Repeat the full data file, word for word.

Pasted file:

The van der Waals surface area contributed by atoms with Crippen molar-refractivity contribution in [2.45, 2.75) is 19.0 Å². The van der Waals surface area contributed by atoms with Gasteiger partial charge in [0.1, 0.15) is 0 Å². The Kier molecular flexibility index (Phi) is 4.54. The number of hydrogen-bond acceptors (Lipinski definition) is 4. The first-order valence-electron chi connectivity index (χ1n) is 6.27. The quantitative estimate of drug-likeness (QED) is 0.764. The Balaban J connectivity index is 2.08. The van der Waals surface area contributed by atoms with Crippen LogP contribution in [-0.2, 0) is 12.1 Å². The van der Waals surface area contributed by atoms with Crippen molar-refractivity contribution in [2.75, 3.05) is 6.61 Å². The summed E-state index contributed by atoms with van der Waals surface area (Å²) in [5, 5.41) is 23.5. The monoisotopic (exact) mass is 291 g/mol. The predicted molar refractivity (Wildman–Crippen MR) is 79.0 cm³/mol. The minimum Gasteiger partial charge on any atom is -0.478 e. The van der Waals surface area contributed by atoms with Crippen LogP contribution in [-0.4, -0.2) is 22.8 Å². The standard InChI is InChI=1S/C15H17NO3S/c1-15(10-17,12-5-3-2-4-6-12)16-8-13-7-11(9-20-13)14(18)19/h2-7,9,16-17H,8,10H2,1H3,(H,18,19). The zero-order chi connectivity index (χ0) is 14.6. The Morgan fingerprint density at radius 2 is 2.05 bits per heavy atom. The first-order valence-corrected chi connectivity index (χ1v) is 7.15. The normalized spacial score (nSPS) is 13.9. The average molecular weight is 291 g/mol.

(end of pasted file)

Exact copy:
The van der Waals surface area contributed by atoms with Crippen molar-refractivity contribution in [2.45, 2.75) is 19.0 Å². The van der Waals surface area contributed by atoms with Gasteiger partial charge in [0.1, 0.15) is 0 Å². The Kier molecular flexibility index (Phi) is 4.54. The number of hydrogen-bond acceptors (Lipinski definition) is 4. The first-order valence-electron chi connectivity index (χ1n) is 6.27. The quantitative estimate of drug-likeness (QED) is 0.764. The Balaban J connectivity index is 2.08. The van der Waals surface area contributed by atoms with Crippen LogP contribution in [-0.2, 0) is 12.1 Å². The van der Waals surface area contributed by atoms with Crippen molar-refractivity contribution in [2.75, 3.05) is 6.61 Å². The summed E-state index contributed by atoms with van der Waals surface area (Å²) in [5, 5.41) is 23.5. The monoisotopic (exact) mass is 291 g/mol. The predicted molar refractivity (Wildman–Crippen MR) is 79.0 cm³/mol. The minimum Gasteiger partial charge on any atom is -0.478 e. The van der Waals surface area contributed by atoms with Crippen LogP contribution in [-0.4, -0.2) is 22.8 Å². The standard InChI is InChI=1S/C15H17NO3S/c1-15(10-17,12-5-3-2-4-6-12)16-8-13-7-11(9-20-13)14(18)19/h2-7,9,16-17H,8,10H2,1H3,(H,18,19). The zero-order chi connectivity index (χ0) is 14.6. The Morgan fingerprint density at radius 2 is 2.05 bits per heavy atom. The first-order valence-corrected chi connectivity index (χ1v) is 7.15. The normalized spacial score (nSPS) is 13.9. The average molecular weight is 291 g/mol.